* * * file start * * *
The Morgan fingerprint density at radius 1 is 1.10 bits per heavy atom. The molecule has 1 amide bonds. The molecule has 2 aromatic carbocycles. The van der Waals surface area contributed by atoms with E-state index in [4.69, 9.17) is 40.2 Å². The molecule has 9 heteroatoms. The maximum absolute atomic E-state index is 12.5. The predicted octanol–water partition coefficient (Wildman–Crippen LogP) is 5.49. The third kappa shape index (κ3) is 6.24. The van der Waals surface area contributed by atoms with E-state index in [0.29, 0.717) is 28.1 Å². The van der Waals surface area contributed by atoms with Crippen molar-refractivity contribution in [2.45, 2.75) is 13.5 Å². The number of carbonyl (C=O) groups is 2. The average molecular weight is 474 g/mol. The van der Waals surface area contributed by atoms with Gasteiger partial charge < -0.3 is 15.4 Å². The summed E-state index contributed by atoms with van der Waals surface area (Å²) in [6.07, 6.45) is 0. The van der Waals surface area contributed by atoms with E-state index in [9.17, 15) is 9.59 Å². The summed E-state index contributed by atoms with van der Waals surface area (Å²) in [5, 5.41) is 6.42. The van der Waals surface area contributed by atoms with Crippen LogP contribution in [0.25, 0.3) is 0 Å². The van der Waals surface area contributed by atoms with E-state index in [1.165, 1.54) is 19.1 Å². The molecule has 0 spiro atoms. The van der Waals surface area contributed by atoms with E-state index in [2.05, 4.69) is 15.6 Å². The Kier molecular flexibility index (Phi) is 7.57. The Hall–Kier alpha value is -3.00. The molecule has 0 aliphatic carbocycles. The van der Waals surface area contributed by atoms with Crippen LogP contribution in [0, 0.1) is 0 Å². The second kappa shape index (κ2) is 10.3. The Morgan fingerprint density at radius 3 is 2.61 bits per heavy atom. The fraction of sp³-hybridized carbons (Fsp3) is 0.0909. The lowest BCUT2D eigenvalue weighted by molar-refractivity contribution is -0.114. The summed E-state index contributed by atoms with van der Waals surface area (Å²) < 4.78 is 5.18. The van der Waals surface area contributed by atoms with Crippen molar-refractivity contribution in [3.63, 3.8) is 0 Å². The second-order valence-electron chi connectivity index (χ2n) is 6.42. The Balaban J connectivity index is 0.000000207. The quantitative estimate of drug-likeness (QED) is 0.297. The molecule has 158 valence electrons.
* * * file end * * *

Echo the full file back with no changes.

The Morgan fingerprint density at radius 1 is 1.10 bits per heavy atom. The molecule has 1 amide bonds. The molecule has 2 aromatic carbocycles. The van der Waals surface area contributed by atoms with E-state index in [4.69, 9.17) is 40.2 Å². The molecule has 9 heteroatoms. The maximum absolute atomic E-state index is 12.5. The predicted octanol–water partition coefficient (Wildman–Crippen LogP) is 5.49. The third kappa shape index (κ3) is 6.24. The van der Waals surface area contributed by atoms with E-state index in [0.29, 0.717) is 28.1 Å². The van der Waals surface area contributed by atoms with Crippen molar-refractivity contribution in [2.45, 2.75) is 13.5 Å². The number of carbonyl (C=O) groups is 2. The average molecular weight is 474 g/mol. The van der Waals surface area contributed by atoms with Gasteiger partial charge < -0.3 is 15.4 Å². The summed E-state index contributed by atoms with van der Waals surface area (Å²) in [6.07, 6.45) is 0. The van der Waals surface area contributed by atoms with E-state index in [9.17, 15) is 9.59 Å². The summed E-state index contributed by atoms with van der Waals surface area (Å²) in [5, 5.41) is 6.42. The van der Waals surface area contributed by atoms with Crippen LogP contribution in [0.25, 0.3) is 0 Å². The van der Waals surface area contributed by atoms with E-state index in [1.165, 1.54) is 19.1 Å². The molecule has 0 spiro atoms. The van der Waals surface area contributed by atoms with E-state index in [2.05, 4.69) is 15.6 Å². The Kier molecular flexibility index (Phi) is 7.57. The Hall–Kier alpha value is -3.00. The molecule has 0 aliphatic carbocycles. The van der Waals surface area contributed by atoms with Crippen LogP contribution in [0, 0.1) is 0 Å². The second kappa shape index (κ2) is 10.3. The Morgan fingerprint density at radius 3 is 2.61 bits per heavy atom. The fraction of sp³-hybridized carbons (Fsp3) is 0.0909. The lowest BCUT2D eigenvalue weighted by molar-refractivity contribution is -0.114. The summed E-state index contributed by atoms with van der Waals surface area (Å²) < 4.78 is 5.18. The van der Waals surface area contributed by atoms with Crippen molar-refractivity contribution in [3.63, 3.8) is 0 Å². The second-order valence-electron chi connectivity index (χ2n) is 6.42. The Balaban J connectivity index is 0.000000207. The quantitative estimate of drug-likeness (QED) is 0.297. The molecule has 158 valence electrons.